The upside of hate speech laws

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Gun deaths by cause

If prison does not deter, why do low security prisoners fear maximum security?

About 15 to 20% of New Zealand prisoners are in maximum security. The rest of these prisoners are in medium to low security prisons where it is much easier to escape.

Most New Zealand prisoners have about 40 to 50 previous convictions, with serious and violent assaults (21%), sexual offences (20%), home invasions and burglary (14%), aggravated robbery and robbery (9%), and homicide (7%) which together add to 71%. Drug traffickers make up another 12%.

My point is most New Zealand prisoners are serious offenders but most of them can be trusted not to escape even when in low security and prison farms. The threat of returning to maximum security upon recapture is incentive enough to keep them on the straight and narrow.

There is quite a serious literature on how variations in prison conditions, prison overcrowding and deaths of prisoners acts as a deterrent. You do not have to watch all that many American TV shows to notice they plea-bargain with promises of a prison near their family, in a warmer climate and lower security rating. Maximum-security, far away and surrounded by gang members is more than enough to keep most prisoners in line.

The strongest argument that prison deters crime is made by opponents of 3 strikes legislation. They claim that without the prospect of parole, prisoners are be more difficult to manage in prison. That is an incentive argument, that the dim prospect that parole perhaps decades hence has powerful incentive effects. QED

Is travelling in Papua New Guinea that dangerous?

The Manus Island debates led me to notice I have travelled in far more dangerous places such as the Philippines. Also, if you are thinking are going to Bali, read its travel advisory.

When travelling to the Philippines, we make sure we are already outside of Manila because of the stray bullets on New Year’s Eve. There are guns everywhere. A M-16 looks a lot smaller in the flesh than on the telly.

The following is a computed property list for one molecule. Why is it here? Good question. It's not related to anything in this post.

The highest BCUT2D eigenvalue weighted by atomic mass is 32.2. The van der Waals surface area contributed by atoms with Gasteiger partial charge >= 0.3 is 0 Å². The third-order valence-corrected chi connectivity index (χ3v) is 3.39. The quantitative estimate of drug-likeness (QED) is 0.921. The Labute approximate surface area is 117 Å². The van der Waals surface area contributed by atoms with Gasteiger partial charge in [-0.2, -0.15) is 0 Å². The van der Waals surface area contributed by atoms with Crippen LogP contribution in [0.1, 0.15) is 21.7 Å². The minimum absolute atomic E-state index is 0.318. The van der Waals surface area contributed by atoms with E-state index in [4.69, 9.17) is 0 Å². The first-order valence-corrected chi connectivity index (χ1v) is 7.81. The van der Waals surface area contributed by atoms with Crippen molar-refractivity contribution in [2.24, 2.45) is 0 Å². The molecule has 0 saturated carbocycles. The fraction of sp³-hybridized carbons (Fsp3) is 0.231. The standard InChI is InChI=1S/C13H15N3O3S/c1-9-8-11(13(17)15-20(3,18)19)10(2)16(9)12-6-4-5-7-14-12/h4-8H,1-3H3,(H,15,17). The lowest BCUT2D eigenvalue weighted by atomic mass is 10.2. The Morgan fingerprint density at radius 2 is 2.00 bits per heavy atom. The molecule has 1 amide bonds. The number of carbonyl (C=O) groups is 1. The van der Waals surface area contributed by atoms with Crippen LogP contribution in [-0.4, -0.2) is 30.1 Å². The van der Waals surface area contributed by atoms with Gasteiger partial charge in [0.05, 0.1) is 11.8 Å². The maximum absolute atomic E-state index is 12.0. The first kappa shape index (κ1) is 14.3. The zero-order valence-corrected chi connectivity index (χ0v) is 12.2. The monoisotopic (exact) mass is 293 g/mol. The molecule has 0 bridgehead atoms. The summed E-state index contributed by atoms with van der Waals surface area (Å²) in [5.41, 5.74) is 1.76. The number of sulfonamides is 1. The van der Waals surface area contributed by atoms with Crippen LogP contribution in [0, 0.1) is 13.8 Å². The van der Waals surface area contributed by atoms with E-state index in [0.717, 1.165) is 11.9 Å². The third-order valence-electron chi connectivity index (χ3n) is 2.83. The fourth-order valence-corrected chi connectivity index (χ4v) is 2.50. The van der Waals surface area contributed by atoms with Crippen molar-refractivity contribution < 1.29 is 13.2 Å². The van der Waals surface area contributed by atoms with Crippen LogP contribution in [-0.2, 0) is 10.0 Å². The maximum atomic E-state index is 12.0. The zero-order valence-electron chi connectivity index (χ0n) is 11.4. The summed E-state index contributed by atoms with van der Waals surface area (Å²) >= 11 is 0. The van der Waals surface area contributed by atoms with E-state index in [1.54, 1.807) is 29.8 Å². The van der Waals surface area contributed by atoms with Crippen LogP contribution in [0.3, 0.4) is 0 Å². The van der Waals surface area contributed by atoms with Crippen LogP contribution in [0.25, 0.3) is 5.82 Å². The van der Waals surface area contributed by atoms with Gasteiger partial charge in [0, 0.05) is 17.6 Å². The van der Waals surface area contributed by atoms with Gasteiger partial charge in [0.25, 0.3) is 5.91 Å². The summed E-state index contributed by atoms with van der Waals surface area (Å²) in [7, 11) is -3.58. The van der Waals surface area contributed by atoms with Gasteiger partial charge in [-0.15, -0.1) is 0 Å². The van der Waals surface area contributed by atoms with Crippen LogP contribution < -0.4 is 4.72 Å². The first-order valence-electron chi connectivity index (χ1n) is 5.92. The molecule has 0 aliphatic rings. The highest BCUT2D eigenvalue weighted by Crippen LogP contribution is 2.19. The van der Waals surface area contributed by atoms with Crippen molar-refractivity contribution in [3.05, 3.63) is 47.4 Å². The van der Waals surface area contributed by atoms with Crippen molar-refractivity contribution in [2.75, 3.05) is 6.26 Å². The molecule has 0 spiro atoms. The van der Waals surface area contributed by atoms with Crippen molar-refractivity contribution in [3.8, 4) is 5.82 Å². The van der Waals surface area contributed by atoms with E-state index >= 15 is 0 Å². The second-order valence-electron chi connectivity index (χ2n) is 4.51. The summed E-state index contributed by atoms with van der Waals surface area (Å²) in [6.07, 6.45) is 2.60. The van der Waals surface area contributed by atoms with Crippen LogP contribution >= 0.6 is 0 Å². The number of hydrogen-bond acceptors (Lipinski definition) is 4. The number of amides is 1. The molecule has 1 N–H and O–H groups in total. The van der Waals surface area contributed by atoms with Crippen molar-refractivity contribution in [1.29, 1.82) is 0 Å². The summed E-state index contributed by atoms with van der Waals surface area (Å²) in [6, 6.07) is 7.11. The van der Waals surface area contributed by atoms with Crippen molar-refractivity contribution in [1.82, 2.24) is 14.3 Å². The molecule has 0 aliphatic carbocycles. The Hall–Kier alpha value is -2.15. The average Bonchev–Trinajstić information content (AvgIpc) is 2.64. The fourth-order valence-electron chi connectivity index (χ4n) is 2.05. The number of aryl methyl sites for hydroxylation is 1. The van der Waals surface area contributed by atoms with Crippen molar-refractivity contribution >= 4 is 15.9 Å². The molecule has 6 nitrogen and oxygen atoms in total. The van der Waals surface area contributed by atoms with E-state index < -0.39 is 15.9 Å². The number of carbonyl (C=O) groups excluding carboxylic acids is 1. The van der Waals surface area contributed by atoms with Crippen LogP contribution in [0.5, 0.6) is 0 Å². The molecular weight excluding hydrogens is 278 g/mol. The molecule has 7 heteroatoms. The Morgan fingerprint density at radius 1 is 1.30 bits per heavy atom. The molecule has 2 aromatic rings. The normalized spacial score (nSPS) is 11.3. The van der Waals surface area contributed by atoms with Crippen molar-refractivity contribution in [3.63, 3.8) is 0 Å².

Philippine banks have 3 security guards at the front with guns pointing horizontally ready to go at bank robbers. The Manila airport chief was assassinated a few years ago because she crackdown on corruption. The assassination was by a sniper.

Everything from airports to discos in the Philippines have gun deposit booths so that you and your bodyguards can deposit your guns at the door and collected them on the way out.

In Leyte, where we holiday at Christmas with family, it is common for politicians to have private armies of several dozen. When I was in the Philippines for a presidential election, there is a murder every day often of a rival candidate

My point is that the PNG is not the only dangerous country in Asia. If the asylum seekers from Afghanistan, and some are, the travel advisory is you are not safe even if you bring your own bodyguards.

About 200 of the residents of that camp have been denied asylums because their claims were not deemed to have merit. I do not see why Australia has any responsibility for them now. They are free to travel anywhere in PNG and anywhere else that will give them a visa.

Why no boat people via PNG? Why from Indonesia?

The northernmost tip of Australia is 5 km from Papua New Guinea. Instead, boat people take off from Indonesia in leaky boats too unseaworthy to get to where they are going, much less be turn backed, to land on Christmas Island which is an offshore territory. A strong swimmer could get to the State of Queensland from Papua New Guinea on a good day. A decent paddle boat would do the job.

If the PNG authorities tolerated people smuggling, their relationship with Australia would be jeopardised. On the other hand, there is plenty of votes at the ballot box in Indonesia from sticking it to Australia. Little wonder that a substantial part of the Pacific solution to illegal maritime arrivals by boat people is bribing Indonesian authorities to crack down on people smuggling.

.@Greens policy would have meant many more drownings of boat people

Source: THE RIGHT WAY FORWARD ON REFUGEES HUMANE, EFFECTIVE, LEGAL The Greens’ plan for a genuine regional response and safer pathways.

The most recent policy of the Australian Greens drops the above ideas about an open border but has other weird things like a skilled refugee visa. Very odd for a social justice policy. Obviously all well-founded fears of persecution are not created equal. The university educated deserve more protection. Good luck assessing a claim for asylum within 30 days, much less an identity check.